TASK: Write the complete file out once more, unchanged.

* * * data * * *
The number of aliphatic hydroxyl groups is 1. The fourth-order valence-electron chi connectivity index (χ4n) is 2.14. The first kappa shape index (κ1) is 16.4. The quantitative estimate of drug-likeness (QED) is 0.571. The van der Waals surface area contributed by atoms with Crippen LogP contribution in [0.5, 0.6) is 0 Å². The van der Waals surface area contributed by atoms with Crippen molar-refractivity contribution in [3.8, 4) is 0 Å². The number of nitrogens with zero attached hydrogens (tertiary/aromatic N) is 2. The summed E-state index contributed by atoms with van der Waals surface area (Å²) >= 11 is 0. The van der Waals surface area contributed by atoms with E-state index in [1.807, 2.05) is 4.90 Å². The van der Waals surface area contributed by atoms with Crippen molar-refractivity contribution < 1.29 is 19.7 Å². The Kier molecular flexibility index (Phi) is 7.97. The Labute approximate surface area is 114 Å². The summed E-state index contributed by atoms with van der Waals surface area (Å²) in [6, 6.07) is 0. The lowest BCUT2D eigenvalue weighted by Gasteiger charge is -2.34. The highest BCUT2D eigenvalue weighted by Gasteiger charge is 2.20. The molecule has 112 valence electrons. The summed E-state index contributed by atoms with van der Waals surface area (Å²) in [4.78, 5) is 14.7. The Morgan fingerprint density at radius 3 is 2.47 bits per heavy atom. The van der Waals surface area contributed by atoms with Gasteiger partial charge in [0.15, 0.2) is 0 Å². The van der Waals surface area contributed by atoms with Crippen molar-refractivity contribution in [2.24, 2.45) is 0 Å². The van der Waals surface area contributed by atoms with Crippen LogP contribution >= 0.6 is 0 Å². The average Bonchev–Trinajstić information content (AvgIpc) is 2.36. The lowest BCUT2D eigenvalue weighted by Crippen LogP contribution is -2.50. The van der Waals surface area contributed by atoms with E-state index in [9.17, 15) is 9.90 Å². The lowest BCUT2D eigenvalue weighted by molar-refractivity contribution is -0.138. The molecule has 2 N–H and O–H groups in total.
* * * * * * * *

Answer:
The number of aliphatic hydroxyl groups is 1. The fourth-order valence-electron chi connectivity index (χ4n) is 2.14. The first kappa shape index (κ1) is 16.4. The quantitative estimate of drug-likeness (QED) is 0.571. The van der Waals surface area contributed by atoms with Crippen LogP contribution in [0.5, 0.6) is 0 Å². The van der Waals surface area contributed by atoms with Crippen molar-refractivity contribution in [3.8, 4) is 0 Å². The number of nitrogens with zero attached hydrogens (tertiary/aromatic N) is 2. The summed E-state index contributed by atoms with van der Waals surface area (Å²) >= 11 is 0. The van der Waals surface area contributed by atoms with E-state index in [1.807, 2.05) is 4.90 Å². The van der Waals surface area contributed by atoms with Crippen molar-refractivity contribution < 1.29 is 19.7 Å². The Kier molecular flexibility index (Phi) is 7.97. The Labute approximate surface area is 114 Å². The summed E-state index contributed by atoms with van der Waals surface area (Å²) in [6, 6.07) is 0. The lowest BCUT2D eigenvalue weighted by Gasteiger charge is -2.34. The highest BCUT2D eigenvalue weighted by Gasteiger charge is 2.20. The molecule has 112 valence electrons. The summed E-state index contributed by atoms with van der Waals surface area (Å²) in [4.78, 5) is 14.7. The Morgan fingerprint density at radius 3 is 2.47 bits per heavy atom. The van der Waals surface area contributed by atoms with Gasteiger partial charge in [0.15, 0.2) is 0 Å². The van der Waals surface area contributed by atoms with Crippen molar-refractivity contribution in [2.24, 2.45) is 0 Å². The van der Waals surface area contributed by atoms with Crippen LogP contribution >= 0.6 is 0 Å². The average Bonchev–Trinajstić information content (AvgIpc) is 2.36. The lowest BCUT2D eigenvalue weighted by Crippen LogP contribution is -2.50. The van der Waals surface area contributed by atoms with E-state index in [9.17, 15) is 9.90 Å². The lowest BCUT2D eigenvalue weighted by molar-refractivity contribution is -0.138. The molecule has 2 N–H and O–H groups in total.